Horseshoe Reservoir, Arizona, USA

Lake Locations:

USA - Southwest - Arizona - North Central -

Horseshoe Reservoir, in the Arizona Central Region, is a seldom-visited surprise. Horseshoe Lake, as it is often called, was created in 1946, when a dam was built across the Verde River to create a water storage area for mining, irrigation and municipal water. Downstream, Horseshoe Reservoir feeds Bartlett Lake and eventually the canals that water the Phoenix Metropolitan Area. Remote and seldom visited, Horseshoe Reservoir is often nearly dry during the summer months except for the Verde River course. Because of a prolonged drought, water is not stored here during the dry season.

Horseshoe Reservoir isn’t used for many of the usual recreational uses: some camping is available, but water skiing, parasailing and personal watercraft are forbidden; boating speed is limited to 20 miles an hour. This is for safety purposes, as the low water level often exposes rocks just under the surface. There is a boat launch area available in all but the lowest-water periods and visitors are welcome to bring boats for fishing purposes. The most common fish in the lake is carp, followed by goldfish – not exactly a game fish in high demand. The repeated water fluctuations tend to destroy breeding areas for most native game fish. Red shiner, mosquito fish, channel catfish, yellow bullhead, flathead catfish, green sunfish, bluegill, largemouth bass, Colorado pikeminnow, razorback sucker and Sonora sucker are present but not in sufficient numbers to be attractive to fishermen. As the water is needed elsewhere, there are no plans to try to develop a fishery here.

The lake is somewhat difficult to access: those with a high-clearance vehicle can travel the nine miles upriver from Bartlett Lake to reach the shore. An unsuspecting visitor may risk vehicle damage if they are not prepared. Many impromptu visitors believe they will see another lake like Bartlett Lake just downstream and may be surprised to find the water level is 80 feet below the high water mark. So, why would the visitor come to Horseshoe Reservoir? There are oh, so many reasons!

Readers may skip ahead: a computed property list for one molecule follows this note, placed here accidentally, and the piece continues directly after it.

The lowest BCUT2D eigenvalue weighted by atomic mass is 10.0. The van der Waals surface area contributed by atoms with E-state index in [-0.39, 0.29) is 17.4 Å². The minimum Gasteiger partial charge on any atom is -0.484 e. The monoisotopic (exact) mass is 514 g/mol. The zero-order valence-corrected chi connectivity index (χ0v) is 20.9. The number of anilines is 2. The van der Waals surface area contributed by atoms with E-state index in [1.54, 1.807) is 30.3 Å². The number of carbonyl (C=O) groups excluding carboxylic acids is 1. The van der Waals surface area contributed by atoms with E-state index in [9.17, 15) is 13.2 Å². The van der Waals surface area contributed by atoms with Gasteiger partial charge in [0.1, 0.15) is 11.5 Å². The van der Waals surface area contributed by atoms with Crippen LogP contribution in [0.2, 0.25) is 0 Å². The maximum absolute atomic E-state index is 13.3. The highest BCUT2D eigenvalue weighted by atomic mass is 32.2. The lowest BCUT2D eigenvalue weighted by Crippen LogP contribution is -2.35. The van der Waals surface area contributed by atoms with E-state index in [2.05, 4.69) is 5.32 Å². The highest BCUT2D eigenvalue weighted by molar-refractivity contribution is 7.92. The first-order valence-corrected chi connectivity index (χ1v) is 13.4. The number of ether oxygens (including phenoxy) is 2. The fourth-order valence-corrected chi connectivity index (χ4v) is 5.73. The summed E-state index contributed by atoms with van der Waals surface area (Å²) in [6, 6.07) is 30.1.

Well within the boundaries of the Tonto National Forest, many desert and mountain wildlife make the area home. Visitors may see bald eagles, mule deer, javelina, coyotes, and view many indigenous desert plants, including mesquite trees, saguaro and blooming ocotillo. A hiking trail hugs much of the shoreline. The Mazatzal Wilderness Area is near the eastern shore with a total of 252,390 acres and about 240 miles of trails. The Verde River trail follows the river upstream for 28 miles. Some trails are suitable for horseback riding. Rock hounds often come to search for agates and jasper. Upriver from Horseshoe Reservoir, the 50-mile stretch of the Verde River is a class II-III whitewater rafting river popular with kayakers and canoeists. River runners usually put their watercraft in at the Camp Verde Bridge 58 miles upstream and exercise their skills with the rapids all the way to Horseshoe Reservoir.

Modern Arizona could not exist without reservoirs like Horseshoe Lake, or the canals that deliver water to fields and factories. In fact, Phoenix was settled precisely because of the development of canal systems for crop irrigation. Archaeologists claim that the Hohokam tribe settled along the Salt, Verde and Gila Rivers by 300 AD and built an extensive system of irrigation canals by hand to provide water for their crops and their villages. The villages thrived until a series of floods destroyed the canals in the 1300s, driving the Hohokam from the area. In the 1860’s, a gold rush in central Arizona brought an influx of miners into the area. One enterprising gentleman saw the ruined canals and terraces of the Hohokam and recognized them for what they were. He gathered a group of local investors and began to develop a canal system.The canals were used to irrigate food crops to sell to the miners and the United States Cavalry at Fort McDowell. By 1868, a government survey party noted that a settlement had developed at the site and was locally called Phoenix.